It was a hard week and a half. First of all, there was the fact that neither of my children had been sleeping well for the past few weeks. Then, my daughter got sick. I thought it was the flu, but it was merely a nasty cold that led to the worst sinus and ear infections that she has ever had. And then my husband got sick. It was the exact same scenario. His ear infection was so bad that he couldn’t even drive for a few days. I drove my daughter to the doctor. I drove him to the doctor. I drove him to work to pick up his laptop and gear so that he could work from home. I tried to keep it all together. I kept missing sleep. I kept trying on my own. I wished desperately for a nap, for my family to be closer than a 15 hour car drive away. I wished for friends that could come hang out at the drop of a hat, who didn’t have kids, who could see me still in my pajamas with piles of done and undone laundry and miscellaneous messes scattered around our too-small house, and I wouldn’t care. I came undone. I spiraled into depression and despair. I yelled at my daughter way too much. I snapped at my husband when he didn’t deserve it. I harbored resentment at my role, my family, and my life. I tried to read my Bible and pray, but it wasn’t sticking. I’d be fine for about an hour, and then the tears and childish demands and tiredness and hunger would pile up in everyone again, and we sinners would keep on sinning and I would forget that where sin abounds, grace much more abounds. (Romans 5:20)
Sometimes I just get depressed. I don’t know why, it just shows up and slips on like a comfortable old sweatshirt and, before I know it, I’m blue. That depression is easier to handle. I’m kind of down and lethargic for a few days, but I can typically get done what needs doing, detach from it a bit, realize it’s there, and still function until it’s gone.
The worse depression comes when there has been no margin in my life. It comes when I’m worn out, lonely, and vulnerable. It hits hard and leaves me feeling unable to get back up. I know what I need to do to fight it. I need to get away from the house for a few hours, clear my mind, pray, read, journal, take a walk, do nothing, do some planning in quiet, or a combination of the above. Always I need more sleep. Sometimes I need time with a friend. Hourly I need to fight panic, despair, anxiety, bitter thoughts, and threadbare patience with prayers for help, for God’s grace to be sufficient (2 Corinthians 2:8). And yet, these things are so hard to do.
I found myself settling back into old, negative, nasty thought patterns. I condemned myself over and over for my failings. I lashed out in my mind (and sometimes out loud) to blame others for my feelings, my problems, my failures. I allowed anger to swirl around me. I forgot that I needed to be transformed by the renewing of my mind (Romans 12:2)- just as my counselor had been teaching me over the past year. Or I chose not to do it because that is hard, it requires effort, and everything (I mean everything) felt like such tedious effort.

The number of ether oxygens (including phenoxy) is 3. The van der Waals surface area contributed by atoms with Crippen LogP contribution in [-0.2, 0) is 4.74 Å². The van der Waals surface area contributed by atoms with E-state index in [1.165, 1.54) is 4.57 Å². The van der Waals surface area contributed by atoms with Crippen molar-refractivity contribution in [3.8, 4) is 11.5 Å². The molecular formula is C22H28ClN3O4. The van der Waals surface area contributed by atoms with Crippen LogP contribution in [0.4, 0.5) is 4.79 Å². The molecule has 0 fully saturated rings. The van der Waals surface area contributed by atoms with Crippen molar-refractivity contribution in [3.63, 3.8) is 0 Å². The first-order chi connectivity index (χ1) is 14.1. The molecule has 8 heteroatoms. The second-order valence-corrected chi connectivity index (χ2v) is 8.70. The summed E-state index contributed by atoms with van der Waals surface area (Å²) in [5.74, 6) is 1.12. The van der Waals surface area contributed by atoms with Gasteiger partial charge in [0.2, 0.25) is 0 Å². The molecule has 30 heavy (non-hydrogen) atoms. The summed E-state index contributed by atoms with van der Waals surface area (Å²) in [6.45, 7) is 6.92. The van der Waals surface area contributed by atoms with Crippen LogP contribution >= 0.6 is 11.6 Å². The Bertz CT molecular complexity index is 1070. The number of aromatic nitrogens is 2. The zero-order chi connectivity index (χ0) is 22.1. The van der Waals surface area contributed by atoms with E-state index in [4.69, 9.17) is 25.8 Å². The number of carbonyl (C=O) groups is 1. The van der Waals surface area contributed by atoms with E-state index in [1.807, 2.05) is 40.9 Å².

Thank you, Father, for my sweet husband. One night he made me tea. He asked what I needed. I talked. He talked. I apologized. We made a plan to get me out of the house for a couple of hours. We watched a show that we both enjoyed and that was kind of cheesy. I didn’t get more sleep because my sweet baby boy caught the sickness and had a fever that night. But I got out of the house. I wrote this and a whole lot more while I was out. I got rid of the backlog in my brain. I prayed. I let go of anger, of expectations. I read some more of the book, Desperate, and got a little breath of fresh air in my freed-up brain space. I resolved to write down the verses that remind me to pray and to rely on God’s grace, and then to tape them up around the house. (2 Corinthians 9:8, 12:9; Psalm 42:5, 16:8)
In the middle of it all, I decided that I would stop blogging, stop sharing about my life and the dark places as well as the light. I was ashamed of my behaviour, of my weakness, of my struggles. I was tired of feeling vulnerable, of knowing that my struggle was no longer secret. I wanted to keep my life private, unseen. And then God reminded me that it didn’t matter – I was to keep blogging because I have surrendered this space to Him, and He isn’t done with it yet. In other words, this blog isn’t about me, not really. It’s about the wondrous display of God’s love and glory as He works in me, through me. It’s about my weakness displaying God’s strength. It doesn’t matter what happens, what other people think or say. If God be glorified, then the rest is of no consequence. May God be glorified!